2015-07-01

    Metal artifacts in computed tomography CT images are one of the main problems in radiation oncology as they introduce uncertainties to target and organ at risk delineation as well as dose calculation. This study is devoted to metal artifact reduction (MAR) based on the monoenergetic extrapolation of a dual energy CT (DECT) dataset. In a phantom study the CT artifacts caused by metals with different densities: aluminum (ρ{sub Al} = 2.7 g/cm{sup 3}), titanium (ρ{sub Ti} = 4.5 g/cm{sup 3}), steel (ρ{sub steel} = 7.9 g/cm{sup 3}) and tungsten (ρ{sub W} = 19.3 g/cm{sup 3}) have been investigated. Data were collected using a clinical dual source dual energy CT (DECT) scanner (Siemens Sector Healthcare, Forchheim, Germany) with tube voltages of 100 kV and 140 kV (Sn). For each tube voltage the data set in a given volume was reconstructed. Based on these two data sets a voxel by voxel linear combination was performed to obtain the monoenergetic data sets. The results were evaluated regarding the optical properties of the images as well as the CT values (HU) and the dosimetric consequences in computed treatment plans. A data set without metal substitute served as the reference. Also, a head and neck patient with dental fillings (amalgam ρ = 10 g/cm{sup 3}) was scanned with a single energy CT (SECT) protocol and a DECT protocol. The monoenergetic extrapolation was performed as described above and evaluated in the same way. Visual assessment of all data shows minor reductions of artifacts in the images with aluminum and titanium at a monoenergy of 105 keV. As expected, the higher the densities the more distinctive are the artifacts. For metals with higher densities such as steel or tungsten, no artifact reduction has been achieved. Likewise in the CT values, no improvement by use of the monoenergetic extrapolation can be detected. The dose was evaluated at a point 7 cm behind the isocenter of a static field. Small improvements (around 1%) can be seen with 105 ke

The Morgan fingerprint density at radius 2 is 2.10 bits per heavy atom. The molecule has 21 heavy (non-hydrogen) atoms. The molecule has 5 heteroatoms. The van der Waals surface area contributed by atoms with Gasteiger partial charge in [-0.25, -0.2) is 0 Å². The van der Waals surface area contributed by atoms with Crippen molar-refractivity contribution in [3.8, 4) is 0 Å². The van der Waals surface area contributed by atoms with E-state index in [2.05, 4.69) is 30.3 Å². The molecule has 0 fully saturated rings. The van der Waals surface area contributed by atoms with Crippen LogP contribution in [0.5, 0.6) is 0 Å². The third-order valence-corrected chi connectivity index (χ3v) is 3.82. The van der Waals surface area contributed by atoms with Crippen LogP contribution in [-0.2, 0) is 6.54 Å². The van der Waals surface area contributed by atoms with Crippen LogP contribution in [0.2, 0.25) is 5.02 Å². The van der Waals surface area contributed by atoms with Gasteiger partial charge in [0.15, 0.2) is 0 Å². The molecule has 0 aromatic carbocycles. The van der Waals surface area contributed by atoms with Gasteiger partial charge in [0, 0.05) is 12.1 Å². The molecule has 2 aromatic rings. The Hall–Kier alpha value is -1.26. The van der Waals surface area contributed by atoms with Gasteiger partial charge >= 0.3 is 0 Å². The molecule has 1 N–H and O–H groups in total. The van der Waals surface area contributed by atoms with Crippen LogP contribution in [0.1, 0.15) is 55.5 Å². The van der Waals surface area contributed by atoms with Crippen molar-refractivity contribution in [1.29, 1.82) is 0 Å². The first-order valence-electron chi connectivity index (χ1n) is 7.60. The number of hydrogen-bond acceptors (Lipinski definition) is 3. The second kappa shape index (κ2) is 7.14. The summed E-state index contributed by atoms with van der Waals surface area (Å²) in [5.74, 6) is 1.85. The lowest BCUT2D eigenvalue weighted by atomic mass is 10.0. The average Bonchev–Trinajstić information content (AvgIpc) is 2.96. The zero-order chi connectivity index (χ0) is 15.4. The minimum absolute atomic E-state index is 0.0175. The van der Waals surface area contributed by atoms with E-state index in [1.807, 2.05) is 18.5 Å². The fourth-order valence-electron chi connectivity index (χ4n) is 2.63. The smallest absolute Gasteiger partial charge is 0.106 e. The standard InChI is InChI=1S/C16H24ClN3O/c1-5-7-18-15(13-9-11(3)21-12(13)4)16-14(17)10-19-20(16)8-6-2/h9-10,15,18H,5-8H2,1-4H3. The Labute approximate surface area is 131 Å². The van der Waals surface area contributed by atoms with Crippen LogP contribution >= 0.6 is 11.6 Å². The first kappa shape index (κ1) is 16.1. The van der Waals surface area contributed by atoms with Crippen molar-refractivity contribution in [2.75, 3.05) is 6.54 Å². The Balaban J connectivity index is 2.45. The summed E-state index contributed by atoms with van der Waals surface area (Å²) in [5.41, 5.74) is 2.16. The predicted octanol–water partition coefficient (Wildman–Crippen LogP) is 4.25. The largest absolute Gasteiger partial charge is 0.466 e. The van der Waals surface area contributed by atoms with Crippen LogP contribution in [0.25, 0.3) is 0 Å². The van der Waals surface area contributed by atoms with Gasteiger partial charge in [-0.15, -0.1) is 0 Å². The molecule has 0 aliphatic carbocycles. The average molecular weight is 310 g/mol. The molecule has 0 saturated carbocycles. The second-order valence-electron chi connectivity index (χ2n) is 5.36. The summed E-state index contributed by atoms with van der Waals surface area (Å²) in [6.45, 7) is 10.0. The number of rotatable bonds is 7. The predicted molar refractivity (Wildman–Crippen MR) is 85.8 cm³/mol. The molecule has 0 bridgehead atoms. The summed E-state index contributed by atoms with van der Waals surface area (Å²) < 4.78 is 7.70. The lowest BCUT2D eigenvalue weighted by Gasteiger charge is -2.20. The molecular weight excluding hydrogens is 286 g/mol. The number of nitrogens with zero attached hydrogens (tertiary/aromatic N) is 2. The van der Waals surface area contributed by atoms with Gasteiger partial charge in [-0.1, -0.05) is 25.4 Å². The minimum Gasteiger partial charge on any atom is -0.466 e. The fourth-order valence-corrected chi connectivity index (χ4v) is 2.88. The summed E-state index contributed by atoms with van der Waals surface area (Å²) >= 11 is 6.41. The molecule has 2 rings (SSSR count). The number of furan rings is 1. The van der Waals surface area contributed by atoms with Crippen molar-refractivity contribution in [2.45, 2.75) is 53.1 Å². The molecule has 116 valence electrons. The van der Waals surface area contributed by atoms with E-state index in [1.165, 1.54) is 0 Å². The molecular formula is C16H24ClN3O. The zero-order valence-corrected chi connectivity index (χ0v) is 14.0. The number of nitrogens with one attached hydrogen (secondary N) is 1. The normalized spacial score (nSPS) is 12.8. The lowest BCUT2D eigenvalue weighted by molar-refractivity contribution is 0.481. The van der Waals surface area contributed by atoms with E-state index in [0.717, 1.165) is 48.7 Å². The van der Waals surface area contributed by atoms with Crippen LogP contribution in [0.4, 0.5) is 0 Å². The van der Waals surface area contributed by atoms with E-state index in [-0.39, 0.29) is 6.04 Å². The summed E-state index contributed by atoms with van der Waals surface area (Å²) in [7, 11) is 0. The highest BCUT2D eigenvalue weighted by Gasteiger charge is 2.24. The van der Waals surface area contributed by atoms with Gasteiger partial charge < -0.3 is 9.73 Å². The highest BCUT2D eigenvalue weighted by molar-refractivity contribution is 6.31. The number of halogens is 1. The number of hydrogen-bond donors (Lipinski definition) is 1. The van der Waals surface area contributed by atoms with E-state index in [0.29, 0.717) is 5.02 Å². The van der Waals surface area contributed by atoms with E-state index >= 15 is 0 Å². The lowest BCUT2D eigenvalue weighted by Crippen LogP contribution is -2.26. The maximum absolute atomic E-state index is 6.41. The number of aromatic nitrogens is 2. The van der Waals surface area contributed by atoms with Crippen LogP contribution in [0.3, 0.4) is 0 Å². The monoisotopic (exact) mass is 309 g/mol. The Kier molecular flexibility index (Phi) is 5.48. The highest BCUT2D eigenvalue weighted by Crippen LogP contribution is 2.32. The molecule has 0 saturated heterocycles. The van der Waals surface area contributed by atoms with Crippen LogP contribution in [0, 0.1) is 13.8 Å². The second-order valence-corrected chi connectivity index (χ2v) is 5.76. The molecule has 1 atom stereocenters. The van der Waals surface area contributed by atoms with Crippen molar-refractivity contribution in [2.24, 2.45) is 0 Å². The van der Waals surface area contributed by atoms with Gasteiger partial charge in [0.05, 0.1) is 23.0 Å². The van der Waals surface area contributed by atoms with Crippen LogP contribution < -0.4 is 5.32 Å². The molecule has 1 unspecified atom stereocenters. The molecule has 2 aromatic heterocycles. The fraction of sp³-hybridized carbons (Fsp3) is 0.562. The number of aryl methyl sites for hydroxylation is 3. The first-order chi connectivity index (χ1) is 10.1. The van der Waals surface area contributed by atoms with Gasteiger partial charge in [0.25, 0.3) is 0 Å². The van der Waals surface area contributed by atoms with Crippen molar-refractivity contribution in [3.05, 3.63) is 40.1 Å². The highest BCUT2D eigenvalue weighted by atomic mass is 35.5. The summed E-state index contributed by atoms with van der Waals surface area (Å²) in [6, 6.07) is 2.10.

7. The application of metal artifact reduction (MAR) in CT scans for radiation oncology by monoenergetic extrapolation with a DECT scanner

    International Nuclear Information System (INIS)

    Schwahofer, Andrea; Clinical Center Vivantes, Neukoelln; Baer, Esther; Kuchenbecker, Stefan; Kachelriess, Marc; Grossmann, J. Guenter; Ortenau Klinikum Offenburg-Gengenbach; Sterzing, Florian; German Cancer Research Center, Heidelberg

    2015-01-01